Thursday, April 26, 2012

W is for Welsh Cakes, Endings, Bean to Bar, Friday on Air.

Today is our last Travel League bowling so it will be in Waterloo again. We will be lunching at AnAngels Dinergels Diner in Waterloo (recently opened) beforehand. The food isn’t bad in the various Angels I have been to so far. The winter season is drawing to a close and we have our final day of Senior League on Monday with a banquet to follow. On the Tuesday following, we start our Summer League which is run slightly differently more like regular league play than is usual. Most of the seniors in the Winter league just like to bowl with their friends.

Our A to Z challenge is winding down too, just 3 more letters and thAZen its all over. I shall miss it. I have thoroughly enjoyed hunting for suitable recipes with the right letter of the day and discovering lots of other blogs plus getting comments left from other bloggers. Fun. I shall certainly try and take part again next year. I reminded my friendly radio DJ that X would be posted on Friday and he said did I want to do it on air, so I replied yes I would. Only small problem, I haven’t a clue how to pronounce it. I have been racking my brains about finding someone who can tell me. There is a Chinese restaurant quite close, guess I could see if the owner would assist. If you are interested you an go to and click the On Air button. I will be there at 11:30 a.m. on Friday. That’s Eastern Standard Time.

saltfront chocHaving roused my interest I chocolate making, I have discovered a company in Raleigh, North Carolina that makes chocolate from “bean to bar” they are Escazú Artisan Chocolates and I have emailed them to see if its possible to visit them in September. This is a picture of one of their chocolate bars which is a dark chocolate with sea salt. There are several other chocolate bars of course plus other types of chocolates. Interesting, it says they call this the Beaufort Bar after where they began. I am guessing that means they started in Beaufort which is just ‘up the road’ from where we lived and where we vacation. Pity they are not still there it wouldn’t be so far to travel. There is a fudge factory in Beaufort who’s products are delicious. Fudge is a big favourite of mine. My diabetes medical team would be horrified to hear all this, but I do eat such stuff in moderation. One chocolate a day is my normal. Anyway, if we do get to go I shall take pix and write about it, of course.

This is a somewhat more luxurious recipe than I have in my cookbook – the traditional recipes don’t contain spices, but are generally somewhat plainer. However, its like so many traditional recipes, cooked in different ways by every household. This one came from

Welsh Cakes

2 cups (260 grams) all-purpose flourwelshcakes

1/3 cup (65 grams) granulated white sugar

2 1/4 teaspoons baking powder

1/4 teaspoon salt

1/4 teaspoon ground cinnamon

1/4 teaspoon ground mace

1/2 cup (113 grams) cold unsalted butter

1/3 cup (50 grams) currants or raisins

1/4 cup (40 grams) chopped Mixed Peel (candied citrus peel)

1 large egg, lightly beaten

2 - 4 tablespoons milk

Note: Mixed peel or candied citrus peel is preserved fruit that has been dipped several times in a concentrated sugar syrup. It is usually packaged in small plastic tubs.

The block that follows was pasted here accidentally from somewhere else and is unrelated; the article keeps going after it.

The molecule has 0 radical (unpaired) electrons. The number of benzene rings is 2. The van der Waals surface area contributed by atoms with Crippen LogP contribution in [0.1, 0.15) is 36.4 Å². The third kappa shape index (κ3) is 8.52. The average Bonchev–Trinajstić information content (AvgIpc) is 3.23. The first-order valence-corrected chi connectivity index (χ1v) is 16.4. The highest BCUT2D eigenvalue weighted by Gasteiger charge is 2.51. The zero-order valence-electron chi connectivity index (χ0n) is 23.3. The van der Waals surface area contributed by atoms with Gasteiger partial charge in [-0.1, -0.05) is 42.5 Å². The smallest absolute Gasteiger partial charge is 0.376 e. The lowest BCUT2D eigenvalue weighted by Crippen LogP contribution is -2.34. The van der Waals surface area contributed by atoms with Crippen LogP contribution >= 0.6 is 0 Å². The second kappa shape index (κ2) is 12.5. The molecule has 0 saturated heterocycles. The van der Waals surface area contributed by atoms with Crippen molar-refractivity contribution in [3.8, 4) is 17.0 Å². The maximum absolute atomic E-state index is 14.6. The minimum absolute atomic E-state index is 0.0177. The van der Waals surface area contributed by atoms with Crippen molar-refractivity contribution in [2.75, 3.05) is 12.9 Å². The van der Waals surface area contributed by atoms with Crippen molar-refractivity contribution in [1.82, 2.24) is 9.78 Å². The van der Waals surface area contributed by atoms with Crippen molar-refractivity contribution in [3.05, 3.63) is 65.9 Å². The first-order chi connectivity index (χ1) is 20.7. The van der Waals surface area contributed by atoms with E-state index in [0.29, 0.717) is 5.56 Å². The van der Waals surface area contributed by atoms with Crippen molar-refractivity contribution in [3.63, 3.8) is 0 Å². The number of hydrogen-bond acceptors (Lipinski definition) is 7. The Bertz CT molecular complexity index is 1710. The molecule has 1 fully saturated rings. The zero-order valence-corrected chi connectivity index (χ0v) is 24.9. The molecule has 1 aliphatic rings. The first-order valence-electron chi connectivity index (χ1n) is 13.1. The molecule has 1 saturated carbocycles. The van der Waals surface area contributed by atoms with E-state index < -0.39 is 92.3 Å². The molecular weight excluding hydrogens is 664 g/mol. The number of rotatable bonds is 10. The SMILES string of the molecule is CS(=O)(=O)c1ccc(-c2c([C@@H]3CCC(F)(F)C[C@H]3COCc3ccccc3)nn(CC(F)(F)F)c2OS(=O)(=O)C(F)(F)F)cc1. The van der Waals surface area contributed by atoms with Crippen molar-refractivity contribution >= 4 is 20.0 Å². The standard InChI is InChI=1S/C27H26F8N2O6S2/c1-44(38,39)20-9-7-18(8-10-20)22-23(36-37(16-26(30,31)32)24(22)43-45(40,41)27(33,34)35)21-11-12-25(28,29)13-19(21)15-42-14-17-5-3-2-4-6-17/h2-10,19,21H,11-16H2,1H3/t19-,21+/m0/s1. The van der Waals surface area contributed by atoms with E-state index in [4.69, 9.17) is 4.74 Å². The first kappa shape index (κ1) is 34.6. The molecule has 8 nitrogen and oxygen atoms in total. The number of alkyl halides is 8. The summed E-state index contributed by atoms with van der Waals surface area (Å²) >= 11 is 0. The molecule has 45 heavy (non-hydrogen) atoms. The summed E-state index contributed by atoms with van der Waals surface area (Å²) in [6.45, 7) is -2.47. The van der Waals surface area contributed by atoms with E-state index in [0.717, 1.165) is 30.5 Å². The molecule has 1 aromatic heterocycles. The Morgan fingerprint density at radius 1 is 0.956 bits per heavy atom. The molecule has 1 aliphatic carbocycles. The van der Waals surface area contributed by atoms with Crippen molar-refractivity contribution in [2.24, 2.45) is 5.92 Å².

In a large bowl, whisk together the flour, sugar, baking powder, salt, ground cinnamon, and mace. Cut the butter into small pieces and blend into the flour mixture with a pastry blender or two knives. The mixture should look like coarse crumbs. Stir in the currants and mixed peel. Add the beaten egg and enough milk to form a light dough.

Knead the dough gently on a lightly floured surface and roll to a thickness of 1/4 inch (5 mm). Cut into rounds using a 2 1/2 inch (6 cm) cookie cutter.

Lightly butter a griddle, heavy frying pan, or electric frying pan and heat to medium hot. Cook the welsh cakes for about 5 minutes per side, or until they are golden brown, but still soft in the middle. Immediately after baking, sprinkle with granulated white sugar. Serve warm or at room temperature.

Welsh cakes can also be eaten buttered or split in half and spread with jam.

Makes about 20 - 2 1/2 inch cakes.

Note: Welsh Cakes can also be baked in a 350 degree F (177 degree C) oven. Place on a parchment paper lined baking sheet and bake for about 7 - 9 minutes on each side or until set and very lightly browned yet still soft inside (they won't get as brown as when you cook them on a griddle). They can also be cooked on a baking stone in the oven. Heat the stone in a 350 degree F (177 degree C) oven and then bake the Welsh Cakes on the stone, turning after about 4 - 5 minutes, or until lightly browned.

Have a great day



  1. Read your blog every day. Love it. Thank you for the recipe for Welsh Cakes. My grandmother was Welsh and used to make it all the time for us. She always made it into a bread loaf and we cut it and put butter on it. We never knew how to make it as the recipe was for sifter-fulls of flour, etc. I will have to try this. How do I contact you to send you a recipe I think you would like with asparagus?

    1. Thanks for the comments Lulu. Glad you like the recipe today.

      As for sending me a recipe, just hit the email sign at the end of the blog and it will reach me.

  2. The Welsh cakes look yummy.

    About your time on the radio, aren't you on Eastern Daylight Time now?


    1. Yup I guess we are.

      Thanks for dropping by.